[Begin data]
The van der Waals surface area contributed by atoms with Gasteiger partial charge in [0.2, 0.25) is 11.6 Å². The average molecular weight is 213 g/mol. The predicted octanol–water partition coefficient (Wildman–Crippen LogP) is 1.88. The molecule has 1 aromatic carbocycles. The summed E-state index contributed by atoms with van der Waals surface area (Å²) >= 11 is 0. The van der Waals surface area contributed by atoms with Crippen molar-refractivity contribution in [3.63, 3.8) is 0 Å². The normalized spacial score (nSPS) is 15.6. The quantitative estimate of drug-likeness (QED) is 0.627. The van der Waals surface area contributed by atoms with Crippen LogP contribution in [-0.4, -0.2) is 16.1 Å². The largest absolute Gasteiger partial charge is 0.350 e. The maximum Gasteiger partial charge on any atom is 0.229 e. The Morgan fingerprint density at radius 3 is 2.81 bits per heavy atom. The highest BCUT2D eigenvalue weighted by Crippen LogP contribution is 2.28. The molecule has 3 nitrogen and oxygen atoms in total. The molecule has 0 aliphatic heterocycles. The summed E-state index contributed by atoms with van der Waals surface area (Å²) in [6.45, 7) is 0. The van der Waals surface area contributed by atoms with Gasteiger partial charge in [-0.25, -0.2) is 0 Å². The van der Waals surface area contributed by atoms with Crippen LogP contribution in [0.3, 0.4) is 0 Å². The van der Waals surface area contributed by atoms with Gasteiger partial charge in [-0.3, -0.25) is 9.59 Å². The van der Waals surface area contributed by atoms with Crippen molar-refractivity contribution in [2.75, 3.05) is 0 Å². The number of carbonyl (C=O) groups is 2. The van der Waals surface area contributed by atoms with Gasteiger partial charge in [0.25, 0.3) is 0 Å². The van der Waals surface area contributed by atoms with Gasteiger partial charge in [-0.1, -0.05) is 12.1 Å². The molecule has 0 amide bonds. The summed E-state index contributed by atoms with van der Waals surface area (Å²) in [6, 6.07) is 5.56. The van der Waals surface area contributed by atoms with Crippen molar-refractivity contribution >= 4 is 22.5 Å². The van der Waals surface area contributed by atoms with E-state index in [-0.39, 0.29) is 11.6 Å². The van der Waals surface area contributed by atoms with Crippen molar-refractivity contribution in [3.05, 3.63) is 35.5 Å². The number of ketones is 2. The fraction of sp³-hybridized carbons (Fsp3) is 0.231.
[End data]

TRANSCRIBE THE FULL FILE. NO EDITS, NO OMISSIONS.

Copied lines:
The van der Waals surface area contributed by atoms with Gasteiger partial charge in [0.2, 0.25) is 11.6 Å². The average molecular weight is 213 g/mol. The predicted octanol–water partition coefficient (Wildman–Crippen LogP) is 1.88. The molecule has 1 aromatic carbocycles. The summed E-state index contributed by atoms with van der Waals surface area (Å²) >= 11 is 0. The van der Waals surface area contributed by atoms with Crippen molar-refractivity contribution in [3.63, 3.8) is 0 Å². The normalized spacial score (nSPS) is 15.6. The quantitative estimate of drug-likeness (QED) is 0.627. The van der Waals surface area contributed by atoms with Crippen LogP contribution in [-0.4, -0.2) is 16.1 Å². The largest absolute Gasteiger partial charge is 0.350 e. The maximum Gasteiger partial charge on any atom is 0.229 e. The Morgan fingerprint density at radius 3 is 2.81 bits per heavy atom. The highest BCUT2D eigenvalue weighted by Crippen LogP contribution is 2.28. The molecule has 3 nitrogen and oxygen atoms in total. The molecule has 0 aliphatic heterocycles. The summed E-state index contributed by atoms with van der Waals surface area (Å²) in [6.45, 7) is 0. The van der Waals surface area contributed by atoms with Gasteiger partial charge in [-0.25, -0.2) is 0 Å². The van der Waals surface area contributed by atoms with Crippen LogP contribution in [0.3, 0.4) is 0 Å². The van der Waals surface area contributed by atoms with Gasteiger partial charge in [-0.3, -0.25) is 9.59 Å². The van der Waals surface area contributed by atoms with Crippen molar-refractivity contribution in [2.75, 3.05) is 0 Å². The number of carbonyl (C=O) groups is 2. The van der Waals surface area contributed by atoms with Gasteiger partial charge in [0.25, 0.3) is 0 Å². The van der Waals surface area contributed by atoms with Gasteiger partial charge in [-0.1, -0.05) is 12.1 Å². The molecule has 0 amide bonds. The summed E-state index contributed by atoms with van der Waals surface area (Å²) in [6, 6.07) is 5.56. The van der Waals surface area contributed by atoms with Crippen molar-refractivity contribution >= 4 is 22.5 Å². The van der Waals surface area contributed by atoms with E-state index in [-0.39, 0.29) is 11.6 Å². The van der Waals surface area contributed by atoms with Crippen molar-refractivity contribution in [3.05, 3.63) is 35.5 Å². The number of ketones is 2. The fraction of sp³-hybridized carbons (Fsp3) is 0.231.